Mossman River grass (Cenchrus echinatus)



Mossman river grass, native to Central America and southern North America, is an annual grass growing to 80cm. It spreads by seed in burrs. Burrs are spread attached to animals, clothing and bags, and burrs float and are moved by water. Germinates spring and summer in temperate zones. A weed in about 35 countries and is still spreading around the world.

Mossman river grass prefers sandy soils especially along the coast; provides good grazing when young, but is a major weed if allowed to mature. Burrs reduce the value of wool and make shearing hazardous. Spines of burrs also penetrate hides lowering their value. Mossman river grass competes for moisture, nutrients and light. Burrs are also a problem in recreation areas.

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Herbicide options

Contact your local council weeds officer for control advice for Mossman River grass (Cenchrus echinatus).

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Legal requirements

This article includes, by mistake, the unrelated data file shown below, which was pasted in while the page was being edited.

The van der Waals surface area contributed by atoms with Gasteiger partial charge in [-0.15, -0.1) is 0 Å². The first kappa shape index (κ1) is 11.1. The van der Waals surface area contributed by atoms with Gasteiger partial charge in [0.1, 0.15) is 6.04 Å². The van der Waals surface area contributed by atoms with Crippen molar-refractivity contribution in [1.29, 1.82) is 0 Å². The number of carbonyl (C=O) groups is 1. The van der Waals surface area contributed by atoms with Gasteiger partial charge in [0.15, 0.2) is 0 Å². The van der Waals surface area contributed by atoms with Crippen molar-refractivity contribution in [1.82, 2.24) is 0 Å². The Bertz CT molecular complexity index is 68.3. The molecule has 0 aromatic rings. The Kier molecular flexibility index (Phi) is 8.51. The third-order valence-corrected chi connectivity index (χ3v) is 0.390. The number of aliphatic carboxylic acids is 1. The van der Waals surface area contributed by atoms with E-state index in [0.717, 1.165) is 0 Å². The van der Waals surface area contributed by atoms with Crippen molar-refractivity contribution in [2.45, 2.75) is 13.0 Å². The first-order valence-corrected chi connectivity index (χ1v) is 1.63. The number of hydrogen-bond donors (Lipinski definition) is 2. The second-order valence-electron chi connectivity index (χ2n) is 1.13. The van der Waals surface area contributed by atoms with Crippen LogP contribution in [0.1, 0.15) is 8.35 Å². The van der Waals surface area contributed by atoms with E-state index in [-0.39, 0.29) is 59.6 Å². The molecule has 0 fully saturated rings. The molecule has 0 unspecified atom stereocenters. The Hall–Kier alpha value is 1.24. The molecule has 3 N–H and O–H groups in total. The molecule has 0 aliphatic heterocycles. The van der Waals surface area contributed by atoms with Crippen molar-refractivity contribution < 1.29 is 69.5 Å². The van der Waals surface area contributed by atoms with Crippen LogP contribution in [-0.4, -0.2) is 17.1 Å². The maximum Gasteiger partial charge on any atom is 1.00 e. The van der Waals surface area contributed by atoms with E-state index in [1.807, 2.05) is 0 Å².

The content provided here is for information purposes only and is taken from the Noxious Weeds (Weed Control) Order 2014 published in the NSW Government Gazette, detailing weeds declared noxious in New South Wales, Australia, under the Noxious Weeds Act 1993. The Order lists the weed names, the control class and the control requirements for each species declared in a Local Control Authority area.

Area Class Legal requirements
All of NSW 5 Restricted Plant
The requirements in the Noxious Weeds Act 1993 for a notifiable weed must be complied with

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For technical advice and assistance with identification please contact your local council weeds officer.
For further information call the NSW Invasive Plants and Animals Enquiry Line on 1800 680 244 or send an email to

Reviewed 2014